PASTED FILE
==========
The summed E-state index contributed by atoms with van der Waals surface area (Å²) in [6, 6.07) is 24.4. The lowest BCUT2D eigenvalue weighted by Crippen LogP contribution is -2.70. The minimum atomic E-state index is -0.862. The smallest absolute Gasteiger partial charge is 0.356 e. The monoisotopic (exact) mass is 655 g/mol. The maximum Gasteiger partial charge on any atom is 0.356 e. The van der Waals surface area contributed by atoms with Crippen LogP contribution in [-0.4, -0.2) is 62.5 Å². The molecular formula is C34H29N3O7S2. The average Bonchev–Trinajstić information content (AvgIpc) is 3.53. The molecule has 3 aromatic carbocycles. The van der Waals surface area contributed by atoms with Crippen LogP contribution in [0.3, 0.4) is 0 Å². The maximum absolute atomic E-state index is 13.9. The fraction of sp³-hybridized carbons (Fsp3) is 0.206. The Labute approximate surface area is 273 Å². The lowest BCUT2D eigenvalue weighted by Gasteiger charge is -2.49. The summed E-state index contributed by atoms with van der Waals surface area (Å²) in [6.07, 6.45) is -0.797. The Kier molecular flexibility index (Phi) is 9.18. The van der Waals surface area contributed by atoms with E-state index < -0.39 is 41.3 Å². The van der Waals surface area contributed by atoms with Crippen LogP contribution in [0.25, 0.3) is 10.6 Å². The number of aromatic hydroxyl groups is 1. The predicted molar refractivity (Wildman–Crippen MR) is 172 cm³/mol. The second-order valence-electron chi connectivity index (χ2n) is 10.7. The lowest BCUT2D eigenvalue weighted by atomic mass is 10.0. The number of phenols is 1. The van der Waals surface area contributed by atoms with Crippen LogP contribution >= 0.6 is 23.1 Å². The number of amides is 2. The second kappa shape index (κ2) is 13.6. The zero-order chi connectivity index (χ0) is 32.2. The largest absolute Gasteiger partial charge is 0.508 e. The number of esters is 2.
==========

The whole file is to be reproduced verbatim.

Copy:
The summed E-state index contributed by atoms with van der Waals surface area (Å²) in [6, 6.07) is 24.4. The lowest BCUT2D eigenvalue weighted by Crippen LogP contribution is -2.70. The minimum atomic E-state index is -0.862. The smallest absolute Gasteiger partial charge is 0.356 e. The monoisotopic (exact) mass is 655 g/mol. The maximum Gasteiger partial charge on any atom is 0.356 e. The van der Waals surface area contributed by atoms with Crippen LogP contribution in [-0.4, -0.2) is 62.5 Å². The molecular formula is C34H29N3O7S2. The average Bonchev–Trinajstić information content (AvgIpc) is 3.53. The molecule has 3 aromatic carbocycles. The van der Waals surface area contributed by atoms with Crippen LogP contribution in [0.3, 0.4) is 0 Å². The maximum absolute atomic E-state index is 13.9. The fraction of sp³-hybridized carbons (Fsp3) is 0.206. The Labute approximate surface area is 273 Å². The lowest BCUT2D eigenvalue weighted by Gasteiger charge is -2.49. The summed E-state index contributed by atoms with van der Waals surface area (Å²) in [6.07, 6.45) is -0.797. The Kier molecular flexibility index (Phi) is 9.18. The van der Waals surface area contributed by atoms with E-state index < -0.39 is 41.3 Å². The van der Waals surface area contributed by atoms with Crippen LogP contribution in [0.25, 0.3) is 10.6 Å². The number of aromatic hydroxyl groups is 1. The predicted molar refractivity (Wildman–Crippen MR) is 172 cm³/mol. The second-order valence-electron chi connectivity index (χ2n) is 10.7. The lowest BCUT2D eigenvalue weighted by atomic mass is 10.0. The number of phenols is 1. The van der Waals surface area contributed by atoms with Crippen LogP contribution >= 0.6 is 23.1 Å². The number of amides is 2. The second kappa shape index (κ2) is 13.6. The zero-order chi connectivity index (χ0) is 32.2. The largest absolute Gasteiger partial charge is 0.508 e. The number of esters is 2.